A teenager who was unable to walk for a year because of severe leg pain was shocked to learn she needed four screws in her hip.
Aimee Keogh, 14, was called “penguin” by classmates because of her limp, but thought it was just a rugby injury.
However the schoolgirl, from St Helens, has since learned that she has a rare condition called lipped upper femoral epiphysis.
Aimee’s mum Sarah Keogh told the Liverpool Echo that Aimee had started limping before lockdown but the family thought it was just a rugby injury.
However, when lockdown hit, Aimee struggled to see a doctor and had to have phone consultations with a GP.
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Sarah said: “They ended up doing an x-ray of her knee and her thigh and they couldn’t see anything wrong but she still wasn’t right.
“She was limping that badly she was being called a penguin at school.
“Her leg had turned outwards and I just thought it was to cause her less pain but I didn’t realise she actually couldn’t turn her leg.”
“I had to keep pushing (to doctors) that there was something wrong and that her leg wasn’t okay.”
Aimee was then taken to Warrington Hospital, where she was seen by a consultant who also worked at Alder Hey Children’s Hospital.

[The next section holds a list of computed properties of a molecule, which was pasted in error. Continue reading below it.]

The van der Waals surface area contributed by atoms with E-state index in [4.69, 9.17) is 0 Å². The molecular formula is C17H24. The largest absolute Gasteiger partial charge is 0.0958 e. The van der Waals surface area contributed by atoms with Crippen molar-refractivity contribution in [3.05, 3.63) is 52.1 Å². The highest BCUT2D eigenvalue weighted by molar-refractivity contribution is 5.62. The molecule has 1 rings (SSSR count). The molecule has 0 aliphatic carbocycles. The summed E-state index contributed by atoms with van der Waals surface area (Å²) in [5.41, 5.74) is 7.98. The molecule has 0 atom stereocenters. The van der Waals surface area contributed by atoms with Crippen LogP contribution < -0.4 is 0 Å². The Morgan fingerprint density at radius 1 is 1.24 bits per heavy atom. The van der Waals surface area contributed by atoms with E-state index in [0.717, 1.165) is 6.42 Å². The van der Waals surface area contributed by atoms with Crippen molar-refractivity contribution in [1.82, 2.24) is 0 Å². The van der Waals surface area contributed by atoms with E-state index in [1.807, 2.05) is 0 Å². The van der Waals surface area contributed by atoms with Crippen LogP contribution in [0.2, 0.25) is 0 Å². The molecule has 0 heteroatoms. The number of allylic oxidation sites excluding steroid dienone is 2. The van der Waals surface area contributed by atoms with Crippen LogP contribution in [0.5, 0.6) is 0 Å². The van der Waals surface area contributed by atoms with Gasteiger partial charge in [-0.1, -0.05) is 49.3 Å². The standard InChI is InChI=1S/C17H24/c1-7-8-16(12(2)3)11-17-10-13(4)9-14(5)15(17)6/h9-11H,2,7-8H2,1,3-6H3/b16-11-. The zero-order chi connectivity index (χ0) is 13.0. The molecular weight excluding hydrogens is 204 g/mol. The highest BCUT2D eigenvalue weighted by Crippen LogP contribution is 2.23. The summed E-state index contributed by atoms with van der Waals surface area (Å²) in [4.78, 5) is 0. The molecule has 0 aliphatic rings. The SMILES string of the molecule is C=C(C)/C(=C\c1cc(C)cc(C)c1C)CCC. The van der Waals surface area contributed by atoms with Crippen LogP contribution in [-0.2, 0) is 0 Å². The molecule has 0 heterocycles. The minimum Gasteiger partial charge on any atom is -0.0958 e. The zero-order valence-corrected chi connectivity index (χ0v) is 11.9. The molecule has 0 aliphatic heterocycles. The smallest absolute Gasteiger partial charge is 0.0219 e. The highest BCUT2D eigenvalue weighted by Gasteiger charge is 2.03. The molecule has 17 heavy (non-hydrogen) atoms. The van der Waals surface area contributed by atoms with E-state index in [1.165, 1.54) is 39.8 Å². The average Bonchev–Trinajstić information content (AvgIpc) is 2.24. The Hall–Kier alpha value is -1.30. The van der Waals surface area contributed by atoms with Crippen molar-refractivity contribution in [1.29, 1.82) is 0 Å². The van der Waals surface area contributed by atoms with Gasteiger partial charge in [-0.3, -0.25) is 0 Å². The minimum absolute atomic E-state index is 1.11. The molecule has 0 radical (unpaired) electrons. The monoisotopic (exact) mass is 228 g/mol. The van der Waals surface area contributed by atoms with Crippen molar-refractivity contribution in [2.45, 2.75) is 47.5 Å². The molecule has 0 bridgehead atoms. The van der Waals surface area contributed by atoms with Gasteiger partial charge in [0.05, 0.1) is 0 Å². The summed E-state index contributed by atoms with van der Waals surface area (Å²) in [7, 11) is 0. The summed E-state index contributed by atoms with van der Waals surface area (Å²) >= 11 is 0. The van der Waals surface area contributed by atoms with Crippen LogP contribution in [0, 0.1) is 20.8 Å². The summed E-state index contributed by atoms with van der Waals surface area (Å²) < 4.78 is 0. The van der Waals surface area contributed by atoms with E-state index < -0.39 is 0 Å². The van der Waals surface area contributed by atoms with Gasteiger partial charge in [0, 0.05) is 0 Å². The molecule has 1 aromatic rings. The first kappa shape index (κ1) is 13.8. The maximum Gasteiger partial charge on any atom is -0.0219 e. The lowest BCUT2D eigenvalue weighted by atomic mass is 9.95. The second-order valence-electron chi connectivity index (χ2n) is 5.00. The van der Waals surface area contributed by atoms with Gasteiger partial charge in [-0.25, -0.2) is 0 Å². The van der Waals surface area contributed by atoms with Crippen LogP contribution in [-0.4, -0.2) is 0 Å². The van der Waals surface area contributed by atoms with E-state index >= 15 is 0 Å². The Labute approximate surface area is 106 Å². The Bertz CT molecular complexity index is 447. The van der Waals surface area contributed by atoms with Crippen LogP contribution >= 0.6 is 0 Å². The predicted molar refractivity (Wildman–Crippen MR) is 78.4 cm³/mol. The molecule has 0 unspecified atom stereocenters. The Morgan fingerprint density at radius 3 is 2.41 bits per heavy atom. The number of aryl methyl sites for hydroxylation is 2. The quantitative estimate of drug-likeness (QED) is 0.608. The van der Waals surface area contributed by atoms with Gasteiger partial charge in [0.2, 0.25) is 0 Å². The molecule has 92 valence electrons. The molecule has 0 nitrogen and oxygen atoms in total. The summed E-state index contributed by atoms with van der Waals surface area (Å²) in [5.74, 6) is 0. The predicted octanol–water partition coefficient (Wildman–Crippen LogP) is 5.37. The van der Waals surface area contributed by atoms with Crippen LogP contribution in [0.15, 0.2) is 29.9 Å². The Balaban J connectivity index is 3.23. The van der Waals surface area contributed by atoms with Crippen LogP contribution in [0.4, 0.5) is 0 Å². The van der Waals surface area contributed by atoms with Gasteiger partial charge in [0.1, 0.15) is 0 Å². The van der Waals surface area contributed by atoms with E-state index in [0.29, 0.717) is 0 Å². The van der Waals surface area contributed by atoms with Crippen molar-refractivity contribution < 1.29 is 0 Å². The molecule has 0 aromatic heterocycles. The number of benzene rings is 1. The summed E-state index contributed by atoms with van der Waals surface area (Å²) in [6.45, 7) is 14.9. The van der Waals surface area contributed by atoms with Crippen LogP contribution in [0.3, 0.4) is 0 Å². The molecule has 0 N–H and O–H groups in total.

Sarah explained: “As soon as the consultant saw her he had an idea what was wrong, she had this thing called a slipped upper femoral epiphysis, so basically her leg had slipped out of socket really.”
Slipped upper femoral epiphysis is the most common hip disorder in adolescents, yet still only occurs in around 10 children per 100,000.
As soon as the diagnosis was made, Aimee was told by doctors that she was not to walk, and was taken to Alder Hey by ambulance, where consultant Mr Talbot performed her surgery.
Sarah said: “They essentially dislocated her hip and cut through the bone, so she has four screws in her hip now.
“They were hoping she would be walking within 6 weeks but there were problems with her blood supply, it’s been almost a year since her surgery and she’s only really started walking in the past three weeks.
Aimee took part in a 3km walk across Knowsley Safari Park, shortly after being able to walk again, on September 12, and raised £600 for Alder Hey Children’s Charity.
“As soon as she knew she could walk she wanted to do the walk she wanted to do this 3km walk to raise money for Alder Hey, but she’d just started walking again so she took one crutch as a security blanket but she wanted to say thank you for all that they’ve done.”